“We have an independent streak that rebels against mandates or anything that seems trendy or hyped up,” said Mayor Bill White, who favors expanding the city’s recycling efforts. “Houstonians are skeptical of anything that appears to be oversold or exaggerated. But Houstonians can change, and change fast.”


Private businesses, like office towers, apartment complexes, and restaurants, are responsible for their own garbage, although advocates of recycling are pleading with the city to regulate them. Commercial recyclers say that despite a recent increase in public interest, their services remain a tough sell.

Mayor White, a Democrat who has consistently crusaded for environmental initiatives, said that a lack of progress on recycling was among his biggest disappointments and that the situation merited “radical changes,” like the organic yard waste program that he says will increase the city’s recycling rate to 20 percent by 2010. The national average is 32 percent.

Mayor White, who served as deputy secretary of energy under President Bill Clinton, stopped short, however, of calling for mandated recycling or charging citizens for excess garbage.

Highlighting the sensitivity to such taxes, last year the City Council considered imposing a mandatory $3.50 monthly environment fee for every single-family home. It was negotiated to a voluntary $2.25 charge and eventually dropped entirely because of fierce opposition, city officials said.

Well, I supported that $3.50 fee, but indeed there was plenty of whining about it. I share Mayor White’s disappointment in the lack of progress on the recycling front, but it’s got to be said: The responsibility for that lack of progress is his. He gets the credit, and deservedly so, for other successes on the environmental front, and he gets the blame for this failure. Mayors who get re-elected with 90% of the vote can take a little heat over a trash removal fee if the end result is a net positive. Surely SafeClear was a bigger fight than this would have been, so why the quick fold? “Disappointment” is a fitting term here.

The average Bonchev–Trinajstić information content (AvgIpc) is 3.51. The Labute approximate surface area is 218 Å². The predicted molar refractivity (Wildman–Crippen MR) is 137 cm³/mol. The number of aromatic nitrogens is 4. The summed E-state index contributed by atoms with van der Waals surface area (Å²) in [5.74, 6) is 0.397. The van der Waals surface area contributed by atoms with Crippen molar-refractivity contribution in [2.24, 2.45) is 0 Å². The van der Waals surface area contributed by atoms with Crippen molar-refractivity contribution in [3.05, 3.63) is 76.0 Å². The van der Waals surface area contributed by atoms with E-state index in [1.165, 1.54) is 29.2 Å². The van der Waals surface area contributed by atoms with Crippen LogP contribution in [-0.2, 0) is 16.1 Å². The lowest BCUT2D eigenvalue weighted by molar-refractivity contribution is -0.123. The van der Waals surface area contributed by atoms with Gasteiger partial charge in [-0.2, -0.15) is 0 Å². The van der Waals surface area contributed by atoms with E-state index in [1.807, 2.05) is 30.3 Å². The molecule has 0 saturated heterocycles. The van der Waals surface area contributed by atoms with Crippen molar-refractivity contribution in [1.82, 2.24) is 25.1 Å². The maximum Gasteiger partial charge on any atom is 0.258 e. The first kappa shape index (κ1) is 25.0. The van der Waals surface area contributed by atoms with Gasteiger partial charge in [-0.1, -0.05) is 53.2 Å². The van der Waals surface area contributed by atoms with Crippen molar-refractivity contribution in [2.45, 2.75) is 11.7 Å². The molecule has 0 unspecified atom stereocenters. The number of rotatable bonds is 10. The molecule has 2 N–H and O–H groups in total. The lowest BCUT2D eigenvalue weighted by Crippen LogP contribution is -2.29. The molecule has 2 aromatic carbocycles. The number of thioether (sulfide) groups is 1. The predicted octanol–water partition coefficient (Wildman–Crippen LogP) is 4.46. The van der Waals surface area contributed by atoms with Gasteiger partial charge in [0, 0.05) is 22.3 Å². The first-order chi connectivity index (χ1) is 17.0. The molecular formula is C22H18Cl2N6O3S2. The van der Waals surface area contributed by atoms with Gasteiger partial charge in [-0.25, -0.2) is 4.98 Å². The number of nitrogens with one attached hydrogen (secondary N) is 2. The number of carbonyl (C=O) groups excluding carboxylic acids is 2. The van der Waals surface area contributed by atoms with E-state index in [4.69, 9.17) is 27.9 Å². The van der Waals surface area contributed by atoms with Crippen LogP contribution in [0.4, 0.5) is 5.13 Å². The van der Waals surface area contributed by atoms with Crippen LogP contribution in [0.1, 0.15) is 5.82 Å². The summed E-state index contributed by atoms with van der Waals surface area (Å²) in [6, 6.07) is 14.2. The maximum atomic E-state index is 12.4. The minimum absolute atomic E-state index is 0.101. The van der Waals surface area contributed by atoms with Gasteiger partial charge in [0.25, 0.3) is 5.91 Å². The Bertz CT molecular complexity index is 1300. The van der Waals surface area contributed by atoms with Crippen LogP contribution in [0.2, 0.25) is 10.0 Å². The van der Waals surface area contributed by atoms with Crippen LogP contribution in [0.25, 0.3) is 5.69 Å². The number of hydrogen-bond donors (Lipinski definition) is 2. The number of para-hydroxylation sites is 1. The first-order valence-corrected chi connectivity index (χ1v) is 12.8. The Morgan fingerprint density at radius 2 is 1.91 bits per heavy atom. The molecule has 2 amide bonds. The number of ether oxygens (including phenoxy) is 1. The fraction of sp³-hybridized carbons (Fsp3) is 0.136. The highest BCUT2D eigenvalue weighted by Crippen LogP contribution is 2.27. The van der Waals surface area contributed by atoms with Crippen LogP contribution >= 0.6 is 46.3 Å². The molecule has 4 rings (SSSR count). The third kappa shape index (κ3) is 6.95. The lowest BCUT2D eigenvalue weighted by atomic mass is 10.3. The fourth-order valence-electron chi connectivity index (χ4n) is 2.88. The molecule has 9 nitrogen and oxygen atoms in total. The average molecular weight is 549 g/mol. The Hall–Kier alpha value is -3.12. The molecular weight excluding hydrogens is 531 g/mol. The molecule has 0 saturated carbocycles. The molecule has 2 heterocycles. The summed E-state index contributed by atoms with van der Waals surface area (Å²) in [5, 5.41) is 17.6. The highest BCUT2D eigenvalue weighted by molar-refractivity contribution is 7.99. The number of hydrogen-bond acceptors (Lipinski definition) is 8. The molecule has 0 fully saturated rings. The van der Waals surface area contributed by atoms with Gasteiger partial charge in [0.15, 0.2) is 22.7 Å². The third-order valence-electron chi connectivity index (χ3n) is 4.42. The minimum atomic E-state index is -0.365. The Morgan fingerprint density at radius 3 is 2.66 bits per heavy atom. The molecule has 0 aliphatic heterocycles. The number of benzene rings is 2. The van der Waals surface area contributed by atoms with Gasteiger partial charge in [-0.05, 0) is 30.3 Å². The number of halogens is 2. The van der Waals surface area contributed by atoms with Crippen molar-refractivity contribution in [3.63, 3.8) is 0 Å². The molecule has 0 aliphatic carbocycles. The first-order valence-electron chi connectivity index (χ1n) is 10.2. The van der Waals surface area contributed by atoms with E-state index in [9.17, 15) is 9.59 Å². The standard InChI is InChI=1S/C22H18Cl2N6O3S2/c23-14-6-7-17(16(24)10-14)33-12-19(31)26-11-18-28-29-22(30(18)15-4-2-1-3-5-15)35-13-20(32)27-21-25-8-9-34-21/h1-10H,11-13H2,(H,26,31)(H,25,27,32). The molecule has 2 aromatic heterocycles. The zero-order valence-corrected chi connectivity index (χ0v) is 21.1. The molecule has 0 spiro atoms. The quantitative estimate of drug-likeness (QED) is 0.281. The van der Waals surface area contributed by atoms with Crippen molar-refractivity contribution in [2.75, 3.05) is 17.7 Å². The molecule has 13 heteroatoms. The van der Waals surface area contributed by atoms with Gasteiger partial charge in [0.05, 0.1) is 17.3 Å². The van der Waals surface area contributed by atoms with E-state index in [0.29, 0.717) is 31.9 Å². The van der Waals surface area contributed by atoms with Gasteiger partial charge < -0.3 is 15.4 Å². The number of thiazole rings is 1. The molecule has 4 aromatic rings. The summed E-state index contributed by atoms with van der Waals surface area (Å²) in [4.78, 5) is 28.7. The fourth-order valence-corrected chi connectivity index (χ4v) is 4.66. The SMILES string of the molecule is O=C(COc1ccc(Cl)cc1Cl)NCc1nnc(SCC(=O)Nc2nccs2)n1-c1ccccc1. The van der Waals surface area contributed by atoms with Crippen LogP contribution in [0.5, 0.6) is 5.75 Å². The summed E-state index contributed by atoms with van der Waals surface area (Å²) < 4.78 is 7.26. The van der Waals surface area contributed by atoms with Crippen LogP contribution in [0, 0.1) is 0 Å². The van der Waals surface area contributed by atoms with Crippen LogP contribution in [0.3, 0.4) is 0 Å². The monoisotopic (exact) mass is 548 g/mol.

There is still time in his tenure for Mayor White to move the ball a little bit farther forward, and build on the modest gains we have seen on recycling. But I don’t think anything significant will happen until after the next Mayor is sworn in. I sincerely hope this is a big part of the 2009 campaign.

Interview with Diana Maldonado

One of the things I had intended to do while at Netroots Nation this year was interviews with candidates and other folks. Unfortunately, in the rush to pack and leave, I managed to leave my digital voice recorder at home. That kind of put a damper on those plans, but as I had already scheduled an interview with Diana Maldonado, I needed to figure something out. Thankfully, Eileen Smith came to my rescue by letting me borrow her little video recorder, which she used to great effect on Poll Dancing, so I was able to salvage that. And I quickly learned why folks like RG Ratcliffe, who have done a lot more video interviews than I have, invest in a tripod. It’s harder than you think to hold that camera still for ten minutes. I don’t think I shook it too much, but I’ll apologize in advance for any vertigo this causes.

Anyway. Diana Maldonado is a great candidate, representing one of the top pickup opportunities for Texas Democrats in the House. She was also the first candidate endorsed by the TexBlog PAC. Here she is, in my first and possibly last video interview:

As always, please let me know what you think.

Hillary Clinton to campaign for Obama

It’s a start.

At a press event held by Hillary Clinton about FEMA trailers out on Long Island today, I asked her about the campaigning she planned to do for Barack Obama between now and Election Day.

She said, “During the month of August, they’ve asked me to go to several states. But I’m going to leave it to them to announce. I don’t want to in any way get ahead of them. But, you know, I’m doing whatever I’m asked and whatever I can.”

Send her to Texas! And bring Bill with her! If Obama and the DNC are going to spend $20 million on a 50 state Latino outreach effort, one lousy visit to Texas by the Clintons isn’t too much to ask, is it?

The judges and the HGLBT Political Caucus

Houtopia has an interesting report about a local campaign development.